Virginia House Delegates Robert G. Marshall and Anne B. Crockett-Stark recently introduced HB 27. The Residential energy efficiency standards exempts certain homes from federal cap & trade legislation, and would limit the power of the EPA to set the standards for home construction in Virginia, as stated in the bill’s brief description.
Residential energy efficiency standards. Exempts any residential building or manufactured home in Virginia from being subject to federal legislation relating to residential energy efficiency standards if such building complies with the Statewide Uniform Building Code. Except to the extent required by the Statewide Building Code, the owner of such building or home cannot be required by the federal government to (i) have an energy efficiency analysis conducted on his residence, (ii) have his residence meet federal energy efficiency standards, (iii) participate in a building performance labeling program, (iv) make modifications to the residence in accordance with federal legislation, or (v) post a label showing the energy efficiency of his home prior to its sale. The bill also prohibits any state agency from assisting any federal agency in the implementation of global warming or climate change legislation.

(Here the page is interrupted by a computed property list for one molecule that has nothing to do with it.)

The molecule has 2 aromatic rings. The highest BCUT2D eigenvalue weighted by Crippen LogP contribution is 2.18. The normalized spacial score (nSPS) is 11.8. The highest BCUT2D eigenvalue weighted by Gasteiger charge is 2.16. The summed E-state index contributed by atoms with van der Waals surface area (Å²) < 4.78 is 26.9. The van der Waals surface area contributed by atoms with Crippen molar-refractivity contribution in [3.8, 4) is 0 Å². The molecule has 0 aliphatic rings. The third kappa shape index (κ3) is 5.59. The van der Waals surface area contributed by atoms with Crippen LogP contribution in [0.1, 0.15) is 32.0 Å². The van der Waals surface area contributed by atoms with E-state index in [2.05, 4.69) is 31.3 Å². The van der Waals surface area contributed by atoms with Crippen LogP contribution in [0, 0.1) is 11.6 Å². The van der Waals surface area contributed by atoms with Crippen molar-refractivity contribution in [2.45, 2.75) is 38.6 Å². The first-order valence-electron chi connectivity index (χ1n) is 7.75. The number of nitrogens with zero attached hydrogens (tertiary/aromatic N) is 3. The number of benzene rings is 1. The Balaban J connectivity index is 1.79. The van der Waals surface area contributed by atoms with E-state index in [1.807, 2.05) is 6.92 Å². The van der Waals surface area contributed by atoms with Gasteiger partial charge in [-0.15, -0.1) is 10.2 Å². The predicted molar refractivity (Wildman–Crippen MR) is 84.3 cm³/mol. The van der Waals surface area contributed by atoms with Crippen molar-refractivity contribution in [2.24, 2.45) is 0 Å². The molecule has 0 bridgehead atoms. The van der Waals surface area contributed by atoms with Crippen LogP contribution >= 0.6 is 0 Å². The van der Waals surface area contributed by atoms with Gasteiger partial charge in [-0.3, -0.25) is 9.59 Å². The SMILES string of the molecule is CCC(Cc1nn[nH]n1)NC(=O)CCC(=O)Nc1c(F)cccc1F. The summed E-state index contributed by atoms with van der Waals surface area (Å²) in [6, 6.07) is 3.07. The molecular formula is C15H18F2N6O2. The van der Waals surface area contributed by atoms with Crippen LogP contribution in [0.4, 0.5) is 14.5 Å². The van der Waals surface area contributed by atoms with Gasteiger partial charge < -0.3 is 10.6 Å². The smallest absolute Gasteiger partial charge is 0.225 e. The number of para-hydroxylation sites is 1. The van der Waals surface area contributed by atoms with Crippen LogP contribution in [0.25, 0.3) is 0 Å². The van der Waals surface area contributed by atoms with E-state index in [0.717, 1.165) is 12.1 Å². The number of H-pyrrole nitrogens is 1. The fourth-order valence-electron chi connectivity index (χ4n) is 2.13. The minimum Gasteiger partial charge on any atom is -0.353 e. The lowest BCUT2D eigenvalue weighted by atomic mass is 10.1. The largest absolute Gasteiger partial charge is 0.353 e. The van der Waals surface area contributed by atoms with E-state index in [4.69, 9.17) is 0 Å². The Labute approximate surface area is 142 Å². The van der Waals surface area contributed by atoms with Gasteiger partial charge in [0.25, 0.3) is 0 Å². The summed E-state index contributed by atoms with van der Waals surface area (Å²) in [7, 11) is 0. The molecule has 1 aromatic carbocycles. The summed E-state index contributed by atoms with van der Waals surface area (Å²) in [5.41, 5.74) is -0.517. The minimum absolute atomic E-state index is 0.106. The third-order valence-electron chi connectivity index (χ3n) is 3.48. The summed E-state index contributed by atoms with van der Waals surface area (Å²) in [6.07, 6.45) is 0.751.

We at the Tenth Amendment Center believe strongly in the wisdom and views of two of Virginias’ most respected statesmen on the duty of the states under the US Constitution; “and that in case of a deliberate, palpable, and dangerous exercise of other powers, not granted by the said compact, the states who are parties thereto, have the right, and are in duty bound, to interpose for arresting the progress of the evil, and for maintaining within their respective limits, the authorities, rights and liberties appertaining to them.”- James Madison, Virginia Resolutions, 1798;”whensoever the general government assumes undelegated powers, its acts are unauthoritative, void, and of no force”– Thomas Jefferson, Kentucky Resolutions, 1798
This proposed law is an example of the state asserting its right under the Tenth Amendment, telling the EPA it has no jurisdiction over building codes within state borders. Building codes are a local or state issue.
This bill is presently moving through the House and has had second reading, but at the present time, it has been watered down by amendments to remove several sections of the bill protecting manufactured homes and provision blocking any state agency from assisting any federal agency in implementation of EPA regulations. It is time for the citizens of Virginia to contact their legislator at Virginia General Assembly’s Who’s My Legislator? and tell them that you expect them to do their ‘duty’ and restore the bill to its original condition and to pass it as soon as possible.
We at the Tenth Amendment Center hope that you will join us in thanking Delegates Robert G. Marshall and Anne B. Crockett-Stark for their continued support and belief in the Constitution, the Tenth Amendment and the Sovereignty of the great Commonwealth of Virginia.
Also, please take a moment and visit the Tenth Amendments Legislative Tracking Page for other model legislation that can be introduced to further curtail the laws and regulations that are outside the powers granted to the federal government by the states.
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